How the EU ETS impacts the shipping industry

How the EU ETS impacts the shipping industry


Reducing Maritime’s Carbon Footprint

In a momentous step towards combating climate change, the European Commission introduced the Fit for 55 package in July 2021, aiming to reduce carbon emissions by at least 55% by 2030 compared to 1990 levels. A pivotal element of this package is the revision of the EU Emissions Trading System (EU ETS). To ensure the maritime transport sector contributes to the EU’s climate ambitions, the Commission proposed extending the scope of the EU’s ETS to cover CO2 emissions from large ships (above 5000 gross tonnages), irrespective of their flag.

Expansion of the EU ETS to the Maritime Sector

Effective January 1, 2024, the EU ETS will be expanded to cover the maritime sector, allowing only a two-year phase-in period. During this period, operators and charterers must surrender a portion of European Union Allowances (EUAs) to account for emissions. This inclusion of shipping within the EU ETS will profoundly impact ship operators and charterers, as the price of EUAs is expected to rise further when currently the price is around EUR85. Hence, a comprehensive understanding of the system and its implications is crucial.

Scope and Compliance:

Initially, the EU ETS will apply to vessels engaged in the commercial transportation of cargo or passengers above 5000 gross tonnages. In 2027, offshore vessels above 5000 gross tonnages will also come under its scope, and there will be an evaluation on whether to include offshore vessels of 400 to 5000 gross tonnage in 2027. By the “polluter pays” principle, commercial operators or charterers will reimburse ship owners for allowances required to cover their emission-related costs.

Emission Surrender and Monitoring

To ensure a smooth transition, shipping companies will only have to surrender allowances for a portion of their emissions during an initial phase-in period, reaching 100% after three years.

In 2024, the starting year, only 40% of the emissions falling under EU ETS must be surrendered. In 2025 this increases to 70%, and in 2026 and beyond to 100%. EU ETS in the maritime sector will include 100% emissions in and between EU ports. In addition, it will consist of 50% of the emissions from voyages between EU and non-EU ports.

The emissions will be monitored through the EU Regulation on the monitoring, reporting and verifying CO2 emissions (EU MRV). Moreover, additional greenhouse gases such as methane (CH4) and nitrous oxide (N2O) will need to be reported in the EU MRV in 2024 and included in the EU ETS from 2026.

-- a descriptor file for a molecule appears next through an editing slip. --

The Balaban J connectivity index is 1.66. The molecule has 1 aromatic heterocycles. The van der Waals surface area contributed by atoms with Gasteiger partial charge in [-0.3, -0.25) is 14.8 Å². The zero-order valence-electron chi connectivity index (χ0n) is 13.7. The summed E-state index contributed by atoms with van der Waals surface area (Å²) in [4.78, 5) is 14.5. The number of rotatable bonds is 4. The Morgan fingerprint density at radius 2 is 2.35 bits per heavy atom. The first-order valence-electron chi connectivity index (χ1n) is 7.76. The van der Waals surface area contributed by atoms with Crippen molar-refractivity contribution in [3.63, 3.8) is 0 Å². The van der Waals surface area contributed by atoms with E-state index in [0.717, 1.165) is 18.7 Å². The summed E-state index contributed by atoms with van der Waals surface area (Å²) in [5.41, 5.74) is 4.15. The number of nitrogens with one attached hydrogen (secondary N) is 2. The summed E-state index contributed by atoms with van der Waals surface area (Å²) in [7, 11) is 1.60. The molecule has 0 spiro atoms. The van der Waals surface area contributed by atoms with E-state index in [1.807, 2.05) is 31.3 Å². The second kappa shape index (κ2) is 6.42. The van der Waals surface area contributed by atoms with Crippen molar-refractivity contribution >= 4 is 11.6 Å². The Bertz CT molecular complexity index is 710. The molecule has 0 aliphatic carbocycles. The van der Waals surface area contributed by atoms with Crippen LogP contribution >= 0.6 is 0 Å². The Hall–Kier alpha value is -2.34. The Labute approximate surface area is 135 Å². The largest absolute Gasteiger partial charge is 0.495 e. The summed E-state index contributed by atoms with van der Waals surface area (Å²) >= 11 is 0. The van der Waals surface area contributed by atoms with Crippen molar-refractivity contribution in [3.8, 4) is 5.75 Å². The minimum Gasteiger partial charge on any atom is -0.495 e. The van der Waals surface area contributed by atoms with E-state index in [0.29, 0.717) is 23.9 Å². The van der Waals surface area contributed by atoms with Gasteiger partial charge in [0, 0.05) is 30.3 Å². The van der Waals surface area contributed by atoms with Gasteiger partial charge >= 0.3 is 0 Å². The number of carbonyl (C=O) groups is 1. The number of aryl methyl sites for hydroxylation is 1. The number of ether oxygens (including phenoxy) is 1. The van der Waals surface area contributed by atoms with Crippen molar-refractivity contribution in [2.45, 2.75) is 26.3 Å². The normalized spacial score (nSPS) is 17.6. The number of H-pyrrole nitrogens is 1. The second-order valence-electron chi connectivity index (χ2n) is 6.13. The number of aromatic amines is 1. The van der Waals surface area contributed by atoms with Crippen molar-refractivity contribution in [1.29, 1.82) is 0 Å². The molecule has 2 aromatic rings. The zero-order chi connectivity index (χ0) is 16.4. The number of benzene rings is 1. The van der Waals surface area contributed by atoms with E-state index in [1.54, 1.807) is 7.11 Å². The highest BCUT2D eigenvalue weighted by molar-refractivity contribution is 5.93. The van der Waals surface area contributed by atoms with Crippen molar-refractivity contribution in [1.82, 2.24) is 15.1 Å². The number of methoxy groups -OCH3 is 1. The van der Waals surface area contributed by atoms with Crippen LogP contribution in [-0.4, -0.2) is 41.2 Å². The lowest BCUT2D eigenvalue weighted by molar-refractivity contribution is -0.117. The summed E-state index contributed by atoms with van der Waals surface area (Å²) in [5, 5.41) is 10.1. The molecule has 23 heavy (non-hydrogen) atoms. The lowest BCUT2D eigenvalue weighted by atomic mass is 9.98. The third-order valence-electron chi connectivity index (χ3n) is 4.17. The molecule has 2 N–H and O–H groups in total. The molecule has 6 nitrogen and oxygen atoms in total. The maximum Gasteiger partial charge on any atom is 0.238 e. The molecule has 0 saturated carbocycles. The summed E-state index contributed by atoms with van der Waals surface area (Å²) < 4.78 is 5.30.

Implications and Decarbonization Strategies

With the maritime industry not receiving any free allowances, ship operators must surrender EUAs for every ton of CO2-equivalent emissions, significantly affecting operational costs. Given current EUA prices, the operational costs of vessels will be significantly affected.

Operators have two options to comply with the EU ETS: purchasing EUAs or reducing emissions. Strategies for emission reduction include fuel consumption reduction and the adoption of low-carbon or renewable fuels. While both approaches are important, upcoming regulations like FuelEU Maritime will focus specifically on the shift to low-carbon or renewable fuels, expected to take effect after 2025.

Our Recommendation

Incorporating the maritime sector into the EU ETS indicates a significant step toward reducing carbon emissions. To thrive in this evolving landscape, it is vital to devise a decarbonisation strategy today. At Baseblue, we recognise the importance of this transitional phase and are here to support shipping companies in navigating the complexities.

Every regulatory shift presents both risks and opportunities. Our advice to shipping companies is to consider the availability and costs of low-carbon fuels, invest in forward purchasing of biofuels and EUAs, and evaluate green investments. The cost of obtaining EUAs should be included in every business case about fuel consumption and fuel selection.

Baseblue is by your side to navigate the transition to alternative fuels and provide solutions on the provision of EUAs. Our dedicated team can help you reach your emissions reduction targets through guidance and up-to-date knowledge on the availability and supply of alternative fuel choices whilst, in parallel, working closely together and providing you with solutions on the provision of EUAs.

Baseblue is here to support you in achieving your emission reduction targets throughout your entire decarbonization journey in three ways:

· Operationally: We enhance efficiency through our digital platforms, providing you with end-to-end control of your bunker value chain.

· Guidance and up-to-date knowledge: We offer valuable information on the availability and supply of alternative fuel choices, helping you make informed decisions.

· Risk management: Our expert consultants, equipped with deep knowledge of the paper markets, can provide solutions for the provision of EUAs (European Union Allowances) and tailor a bespoke strategy to mitigate risks based on your specific needs.

By embracing the right strategy, you can gain a competitive advantage and stay ahead of your competitors. If you require assistance understanding the EU ETS and building a compliance portfolio aligned with your strategy, we are here to help you navigate this evolving landscape successfully.


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How the EU ETS impacts the shipping industry

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